Sunday, August 15, 2010

Patricia McConnell Seminar on Reactivity to Unfamiliar Dogs and the Importance of Play

OMIGAWD it was great to be with over 200 people all on the same page and eager to learn more. After a series of technical difficulties (which Trish handled with her typical aplomb) we were off to a great start.
It is impossible to post an adequate synopsis of this jamb-packed day.

One of the points she drove home was that "Reactive" is not always "Aggressive" but it can still be problematic. She linked the arousal level with the many behaviours associated with it like barking/lunging, biting and so on...

She brought up 2 different examples of "Reactive" dogs and we watched as she guided them through positive conditioning to more appropriate behaviour.  It was fascinating to watch how she treated each dog differently. One was encouraged to look at her in the other dog's presence and one was encouraged to look at the other dog depending on the specific behaviours we observed.  So this is no "cookie cutter" methodology but is rather based on the subtle and not so subtle messages the dog was exhibiting when in the presence of an unfamiliar dog.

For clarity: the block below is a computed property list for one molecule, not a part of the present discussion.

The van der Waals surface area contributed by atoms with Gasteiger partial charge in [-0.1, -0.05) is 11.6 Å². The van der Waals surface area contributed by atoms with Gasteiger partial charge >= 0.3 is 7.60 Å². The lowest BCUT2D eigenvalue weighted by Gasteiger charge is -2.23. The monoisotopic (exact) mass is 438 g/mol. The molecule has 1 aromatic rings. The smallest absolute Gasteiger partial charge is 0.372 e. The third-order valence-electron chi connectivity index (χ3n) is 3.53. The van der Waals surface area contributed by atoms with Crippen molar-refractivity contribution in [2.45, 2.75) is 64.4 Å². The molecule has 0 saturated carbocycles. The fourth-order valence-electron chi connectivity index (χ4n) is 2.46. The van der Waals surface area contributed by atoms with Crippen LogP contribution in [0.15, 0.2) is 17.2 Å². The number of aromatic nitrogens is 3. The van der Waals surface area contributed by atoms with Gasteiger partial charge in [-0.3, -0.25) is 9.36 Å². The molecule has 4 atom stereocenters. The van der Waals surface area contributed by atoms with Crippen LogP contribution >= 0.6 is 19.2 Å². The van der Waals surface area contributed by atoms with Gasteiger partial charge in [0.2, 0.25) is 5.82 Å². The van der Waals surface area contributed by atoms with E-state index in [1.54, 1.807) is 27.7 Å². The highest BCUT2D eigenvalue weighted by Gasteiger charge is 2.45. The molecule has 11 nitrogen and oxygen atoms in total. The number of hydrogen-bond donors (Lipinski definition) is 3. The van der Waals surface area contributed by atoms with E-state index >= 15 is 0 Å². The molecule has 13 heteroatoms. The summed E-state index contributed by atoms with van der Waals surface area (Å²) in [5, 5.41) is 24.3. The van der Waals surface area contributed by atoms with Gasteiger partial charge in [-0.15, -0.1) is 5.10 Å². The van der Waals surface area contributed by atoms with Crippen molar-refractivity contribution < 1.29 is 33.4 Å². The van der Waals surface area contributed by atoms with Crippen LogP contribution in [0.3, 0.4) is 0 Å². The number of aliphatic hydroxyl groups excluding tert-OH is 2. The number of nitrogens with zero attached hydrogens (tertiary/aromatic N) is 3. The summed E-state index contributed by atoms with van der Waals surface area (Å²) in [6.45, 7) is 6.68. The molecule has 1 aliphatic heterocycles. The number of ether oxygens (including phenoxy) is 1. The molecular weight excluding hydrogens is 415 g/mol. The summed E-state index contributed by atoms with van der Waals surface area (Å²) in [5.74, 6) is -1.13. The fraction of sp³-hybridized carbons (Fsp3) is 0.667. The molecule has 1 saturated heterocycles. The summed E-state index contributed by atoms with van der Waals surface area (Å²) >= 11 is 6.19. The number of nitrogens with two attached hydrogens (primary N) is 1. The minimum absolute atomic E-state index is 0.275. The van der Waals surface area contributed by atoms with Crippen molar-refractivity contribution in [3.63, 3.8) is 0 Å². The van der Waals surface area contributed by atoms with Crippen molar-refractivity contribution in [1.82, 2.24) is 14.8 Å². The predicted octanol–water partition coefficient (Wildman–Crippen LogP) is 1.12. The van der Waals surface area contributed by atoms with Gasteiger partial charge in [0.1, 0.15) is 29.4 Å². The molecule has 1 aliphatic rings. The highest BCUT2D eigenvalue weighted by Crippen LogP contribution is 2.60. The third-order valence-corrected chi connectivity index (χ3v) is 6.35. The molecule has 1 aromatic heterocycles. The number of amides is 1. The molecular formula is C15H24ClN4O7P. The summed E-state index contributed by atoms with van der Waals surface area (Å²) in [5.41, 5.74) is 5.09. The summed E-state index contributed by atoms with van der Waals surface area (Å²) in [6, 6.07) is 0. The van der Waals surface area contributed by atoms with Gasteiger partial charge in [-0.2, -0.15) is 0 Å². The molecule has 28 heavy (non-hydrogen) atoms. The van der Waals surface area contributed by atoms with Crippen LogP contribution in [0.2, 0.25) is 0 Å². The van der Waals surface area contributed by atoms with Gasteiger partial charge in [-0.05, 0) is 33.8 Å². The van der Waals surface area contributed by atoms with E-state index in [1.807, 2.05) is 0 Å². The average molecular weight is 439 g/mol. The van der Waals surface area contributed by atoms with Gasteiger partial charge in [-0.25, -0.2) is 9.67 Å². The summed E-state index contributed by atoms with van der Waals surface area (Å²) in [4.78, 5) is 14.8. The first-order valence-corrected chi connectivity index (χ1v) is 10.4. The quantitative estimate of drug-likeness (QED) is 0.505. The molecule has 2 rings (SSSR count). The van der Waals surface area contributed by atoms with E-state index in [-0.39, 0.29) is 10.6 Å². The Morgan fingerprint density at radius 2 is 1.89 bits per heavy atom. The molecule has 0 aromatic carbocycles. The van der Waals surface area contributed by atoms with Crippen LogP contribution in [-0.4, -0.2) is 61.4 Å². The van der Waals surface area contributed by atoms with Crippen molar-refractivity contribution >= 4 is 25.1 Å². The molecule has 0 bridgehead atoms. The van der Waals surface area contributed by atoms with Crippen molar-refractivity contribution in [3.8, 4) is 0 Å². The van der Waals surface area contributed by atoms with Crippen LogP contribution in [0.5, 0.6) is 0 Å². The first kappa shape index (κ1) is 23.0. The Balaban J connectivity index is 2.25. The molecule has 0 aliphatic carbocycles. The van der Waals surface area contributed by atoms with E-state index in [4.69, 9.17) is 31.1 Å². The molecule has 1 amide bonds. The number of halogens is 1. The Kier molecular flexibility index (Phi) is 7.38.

One of the things I found the most interesting is that one of the reactive dogs was extremely well trained. It was obvious. And yet, all this training did not stop him from looking to 'pick a fight' with anything in his vicinity.  In this case, she rewarded the dog for NOT looking at the other dog. Whereas, the other dog, although 'trained' as well, was clearly frightened of new dogs and so was rewarded for looking in the new dog's direction.  She was not looking for a "media moment" and so stopped the exercise BEFORE either dog actually exhibited reactive behaviour.  In other words, she stopped with success however small!

Practically speaking, for me, this is all but impossible to do given the high density of dogs in my neighbourhood and the likelihood that they will be confronted with a situation beyond their comfort zone.